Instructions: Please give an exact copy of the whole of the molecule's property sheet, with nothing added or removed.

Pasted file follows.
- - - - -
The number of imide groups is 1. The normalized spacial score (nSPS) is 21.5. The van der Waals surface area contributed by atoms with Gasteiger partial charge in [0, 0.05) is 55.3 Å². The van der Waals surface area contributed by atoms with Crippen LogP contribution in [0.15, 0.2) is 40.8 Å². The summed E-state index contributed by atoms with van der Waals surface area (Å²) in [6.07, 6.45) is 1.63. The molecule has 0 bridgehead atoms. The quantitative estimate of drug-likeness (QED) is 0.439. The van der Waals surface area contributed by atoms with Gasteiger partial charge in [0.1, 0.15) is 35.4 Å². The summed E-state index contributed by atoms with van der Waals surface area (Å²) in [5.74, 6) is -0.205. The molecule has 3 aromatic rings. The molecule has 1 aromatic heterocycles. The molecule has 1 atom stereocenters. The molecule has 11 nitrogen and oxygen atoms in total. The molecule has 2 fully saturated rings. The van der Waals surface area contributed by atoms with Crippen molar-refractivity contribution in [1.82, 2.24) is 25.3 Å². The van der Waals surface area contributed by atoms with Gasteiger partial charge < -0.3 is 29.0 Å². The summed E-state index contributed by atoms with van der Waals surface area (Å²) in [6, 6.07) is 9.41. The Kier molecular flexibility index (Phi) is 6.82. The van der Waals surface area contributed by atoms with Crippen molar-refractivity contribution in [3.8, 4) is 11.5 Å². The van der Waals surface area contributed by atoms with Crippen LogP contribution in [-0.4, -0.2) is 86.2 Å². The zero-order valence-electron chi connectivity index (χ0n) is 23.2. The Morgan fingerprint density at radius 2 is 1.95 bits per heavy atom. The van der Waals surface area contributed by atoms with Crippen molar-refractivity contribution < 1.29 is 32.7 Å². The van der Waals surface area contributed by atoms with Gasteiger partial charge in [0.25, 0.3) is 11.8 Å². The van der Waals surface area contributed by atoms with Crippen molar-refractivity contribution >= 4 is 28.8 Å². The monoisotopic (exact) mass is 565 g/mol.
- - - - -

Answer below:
The number of imide groups is 1. The normalized spacial score (nSPS) is 21.5. The van der Waals surface area contributed by atoms with Gasteiger partial charge in [0, 0.05) is 55.3 Å². The van der Waals surface area contributed by atoms with Crippen LogP contribution in [0.15, 0.2) is 40.8 Å². The summed E-state index contributed by atoms with van der Waals surface area (Å²) in [6.07, 6.45) is 1.63. The molecule has 0 bridgehead atoms. The quantitative estimate of drug-likeness (QED) is 0.439. The van der Waals surface area contributed by atoms with Gasteiger partial charge in [0.1, 0.15) is 35.4 Å². The summed E-state index contributed by atoms with van der Waals surface area (Å²) in [5.74, 6) is -0.205. The molecule has 3 aromatic rings. The molecule has 1 aromatic heterocycles. The molecule has 1 atom stereocenters. The molecule has 11 nitrogen and oxygen atoms in total. The molecule has 2 fully saturated rings. The van der Waals surface area contributed by atoms with Crippen molar-refractivity contribution in [1.82, 2.24) is 25.3 Å². The van der Waals surface area contributed by atoms with Gasteiger partial charge < -0.3 is 29.0 Å². The summed E-state index contributed by atoms with van der Waals surface area (Å²) in [6, 6.07) is 9.41. The Kier molecular flexibility index (Phi) is 6.82. The van der Waals surface area contributed by atoms with Crippen molar-refractivity contribution in [3.8, 4) is 11.5 Å². The van der Waals surface area contributed by atoms with Crippen LogP contribution in [-0.4, -0.2) is 86.2 Å². The zero-order valence-electron chi connectivity index (χ0n) is 23.2. The Morgan fingerprint density at radius 2 is 1.95 bits per heavy atom. The van der Waals surface area contributed by atoms with Crippen molar-refractivity contribution < 1.29 is 32.7 Å². The van der Waals surface area contributed by atoms with Gasteiger partial charge in [0.25, 0.3) is 11.8 Å². The van der Waals surface area contributed by atoms with Crippen molar-refractivity contribution >= 4 is 28.8 Å². The monoisotopic (exact) mass is 565 g/mol.